Too Much Detail In Your Financial Reports? 3 Tips To Making Them More Meaningful
When set up effectively, financial reports are to business owners what buoys in a river are to sailors: they keep you centered and let you know if you veer off course.
When they’re well-summarized and aligned with how you think about your business, financial reports give you all kinds of juicy insights. To name a few:
whether or not you’re meeting your main targets
how much cash is tied up that you can’t access
what kind of overhead it takes to keep operations running
what the profit margins are for your products and services
You can see in two or three pages how each piece of your business is performing — and how those pieces all work together — to influence profitability and cash flow. When you think about it, your financial reports are like a front row seat to how your entire business operation is running at any given moment.
So how exactly do we make those reports so useful and worth the time to review? There are three ways to have your team put this data together for you that will make it more meaningful:
Compare your key numbers to other people and businesses in your industry
Compare your performance to your budgeted/forecasted expectations
Look at trends over time to see what’s working and what’s not
Structured properly, your reports will show these three items in a summary on the first one or two pages of your monthly financial package.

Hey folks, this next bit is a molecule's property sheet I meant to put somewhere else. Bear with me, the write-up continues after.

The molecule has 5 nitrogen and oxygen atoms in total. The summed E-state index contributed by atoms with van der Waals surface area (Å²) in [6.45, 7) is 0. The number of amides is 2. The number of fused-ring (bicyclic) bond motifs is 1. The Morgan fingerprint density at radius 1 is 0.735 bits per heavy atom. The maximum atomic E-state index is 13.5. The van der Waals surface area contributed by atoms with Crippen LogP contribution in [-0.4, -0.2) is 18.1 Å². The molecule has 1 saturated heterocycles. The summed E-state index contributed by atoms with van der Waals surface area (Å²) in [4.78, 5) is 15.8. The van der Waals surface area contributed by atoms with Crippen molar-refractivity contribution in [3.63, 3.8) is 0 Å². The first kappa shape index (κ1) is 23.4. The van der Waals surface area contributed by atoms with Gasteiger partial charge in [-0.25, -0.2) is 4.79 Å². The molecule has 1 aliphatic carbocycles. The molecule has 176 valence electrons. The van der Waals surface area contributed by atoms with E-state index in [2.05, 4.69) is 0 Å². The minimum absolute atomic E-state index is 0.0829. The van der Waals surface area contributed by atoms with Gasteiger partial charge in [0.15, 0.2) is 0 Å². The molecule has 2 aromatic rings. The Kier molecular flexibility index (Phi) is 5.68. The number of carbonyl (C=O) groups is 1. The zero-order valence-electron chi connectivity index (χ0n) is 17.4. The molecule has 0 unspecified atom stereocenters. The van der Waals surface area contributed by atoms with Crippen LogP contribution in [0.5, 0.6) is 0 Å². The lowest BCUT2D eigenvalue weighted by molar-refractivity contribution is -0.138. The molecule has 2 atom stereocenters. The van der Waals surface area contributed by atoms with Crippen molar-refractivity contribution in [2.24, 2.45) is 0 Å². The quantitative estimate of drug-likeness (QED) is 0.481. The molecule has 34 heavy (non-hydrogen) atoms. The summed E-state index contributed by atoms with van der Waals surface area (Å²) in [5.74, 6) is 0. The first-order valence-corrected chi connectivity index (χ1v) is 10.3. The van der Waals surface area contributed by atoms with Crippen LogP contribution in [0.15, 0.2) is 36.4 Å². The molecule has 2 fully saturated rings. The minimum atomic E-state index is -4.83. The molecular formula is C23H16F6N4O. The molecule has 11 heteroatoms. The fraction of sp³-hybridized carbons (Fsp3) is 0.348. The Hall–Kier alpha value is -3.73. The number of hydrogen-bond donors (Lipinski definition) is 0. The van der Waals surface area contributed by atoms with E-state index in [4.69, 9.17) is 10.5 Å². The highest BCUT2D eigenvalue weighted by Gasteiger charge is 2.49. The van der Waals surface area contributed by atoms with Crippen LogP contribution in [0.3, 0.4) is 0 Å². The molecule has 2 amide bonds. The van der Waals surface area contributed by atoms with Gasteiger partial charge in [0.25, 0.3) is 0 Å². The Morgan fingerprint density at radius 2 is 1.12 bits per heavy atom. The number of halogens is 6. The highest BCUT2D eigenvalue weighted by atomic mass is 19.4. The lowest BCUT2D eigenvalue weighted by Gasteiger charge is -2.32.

Yes – if you’re a grown-up business and don’t get a monthly financial package each month in time for you to make key decisions on moving forward, it’s time to get that in place! If you don’t, it’s like you’re operating in the dark; you’re making decisions for your business that may feel right. And true enough, your gut has brought you a long way in your business, but I also know that’s a little scary.
For example, you might have an employee who realizes if they buy a few hundred more items from one of your vendors, you’ll get a steep discount and save thousands of dollars. Great choice; and a really invested employee. We want more of them! With the information they're aware of, they've made a decision they truly believe is in the best interests of the company.
But, while this is still an employee to value, and in isolation it seemed like a great idea, what they don’t realize is that by purchasing those extra few hundred units, even with the discount, they're putting your business into a cash flow crisis by tying up too much cash in inventory.
Financial reports give context to all of your business decisions, allow you to visualize how your company processes as a whole, and connect your operations to your strategy.
But what financial reports do you actually need? What are the most important financial reports, what do they contain, and why are they important?
Report #1: Cash Flow Statement
Cash is king, so hands down, the most important financial report in your business is your cash flow statement.
Your cash flow statement is fairly simple. It’s the report that tells you what cash is coming into your bank account, what cash is going out, and how much cash you have left over.